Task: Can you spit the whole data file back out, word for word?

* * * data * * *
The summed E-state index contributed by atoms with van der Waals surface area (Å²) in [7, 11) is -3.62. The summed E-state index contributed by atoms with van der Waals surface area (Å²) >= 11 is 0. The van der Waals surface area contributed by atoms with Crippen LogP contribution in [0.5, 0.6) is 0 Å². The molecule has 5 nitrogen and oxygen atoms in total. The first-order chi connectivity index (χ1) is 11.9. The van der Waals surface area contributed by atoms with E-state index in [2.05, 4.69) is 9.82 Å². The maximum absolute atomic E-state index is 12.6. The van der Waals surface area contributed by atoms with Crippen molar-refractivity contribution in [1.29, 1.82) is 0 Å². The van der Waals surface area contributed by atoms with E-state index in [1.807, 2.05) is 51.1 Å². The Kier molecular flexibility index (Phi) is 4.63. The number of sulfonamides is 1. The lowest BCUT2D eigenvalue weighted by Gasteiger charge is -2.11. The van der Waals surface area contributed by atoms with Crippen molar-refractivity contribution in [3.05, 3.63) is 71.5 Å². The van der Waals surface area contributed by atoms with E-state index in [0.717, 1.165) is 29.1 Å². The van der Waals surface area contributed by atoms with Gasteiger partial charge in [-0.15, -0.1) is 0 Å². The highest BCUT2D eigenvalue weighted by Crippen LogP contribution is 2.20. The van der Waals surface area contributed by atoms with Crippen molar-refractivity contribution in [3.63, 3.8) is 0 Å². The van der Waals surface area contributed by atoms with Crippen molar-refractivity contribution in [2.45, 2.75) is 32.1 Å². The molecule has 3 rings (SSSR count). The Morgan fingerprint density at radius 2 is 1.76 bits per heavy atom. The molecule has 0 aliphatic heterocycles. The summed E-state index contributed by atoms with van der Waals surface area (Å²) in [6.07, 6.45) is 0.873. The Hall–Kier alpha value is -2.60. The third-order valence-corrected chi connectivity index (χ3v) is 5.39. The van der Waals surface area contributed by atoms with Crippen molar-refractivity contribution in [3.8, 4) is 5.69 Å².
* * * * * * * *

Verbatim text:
The summed E-state index contributed by atoms with van der Waals surface area (Å²) in [7, 11) is -3.62. The summed E-state index contributed by atoms with van der Waals surface area (Å²) >= 11 is 0. The van der Waals surface area contributed by atoms with Crippen LogP contribution in [0.5, 0.6) is 0 Å². The molecule has 5 nitrogen and oxygen atoms in total. The first-order chi connectivity index (χ1) is 11.9. The van der Waals surface area contributed by atoms with E-state index in [2.05, 4.69) is 9.82 Å². The maximum absolute atomic E-state index is 12.6. The van der Waals surface area contributed by atoms with Crippen molar-refractivity contribution in [1.29, 1.82) is 0 Å². The van der Waals surface area contributed by atoms with E-state index in [1.807, 2.05) is 51.1 Å². The Kier molecular flexibility index (Phi) is 4.63. The number of sulfonamides is 1. The lowest BCUT2D eigenvalue weighted by Gasteiger charge is -2.11. The van der Waals surface area contributed by atoms with Crippen molar-refractivity contribution in [3.05, 3.63) is 71.5 Å². The van der Waals surface area contributed by atoms with E-state index in [0.717, 1.165) is 29.1 Å². The van der Waals surface area contributed by atoms with Gasteiger partial charge in [-0.15, -0.1) is 0 Å². The highest BCUT2D eigenvalue weighted by Crippen LogP contribution is 2.20. The van der Waals surface area contributed by atoms with Crippen molar-refractivity contribution in [3.63, 3.8) is 0 Å². The van der Waals surface area contributed by atoms with Crippen molar-refractivity contribution in [2.45, 2.75) is 32.1 Å². The molecule has 3 rings (SSSR count). The Morgan fingerprint density at radius 2 is 1.76 bits per heavy atom. The molecule has 0 aliphatic heterocycles. The summed E-state index contributed by atoms with van der Waals surface area (Å²) in [6.07, 6.45) is 0.873. The Hall–Kier alpha value is -2.60. The third-order valence-corrected chi connectivity index (χ3v) is 5.39. The van der Waals surface area contributed by atoms with Crippen molar-refractivity contribution in [3.8, 4) is 5.69 Å².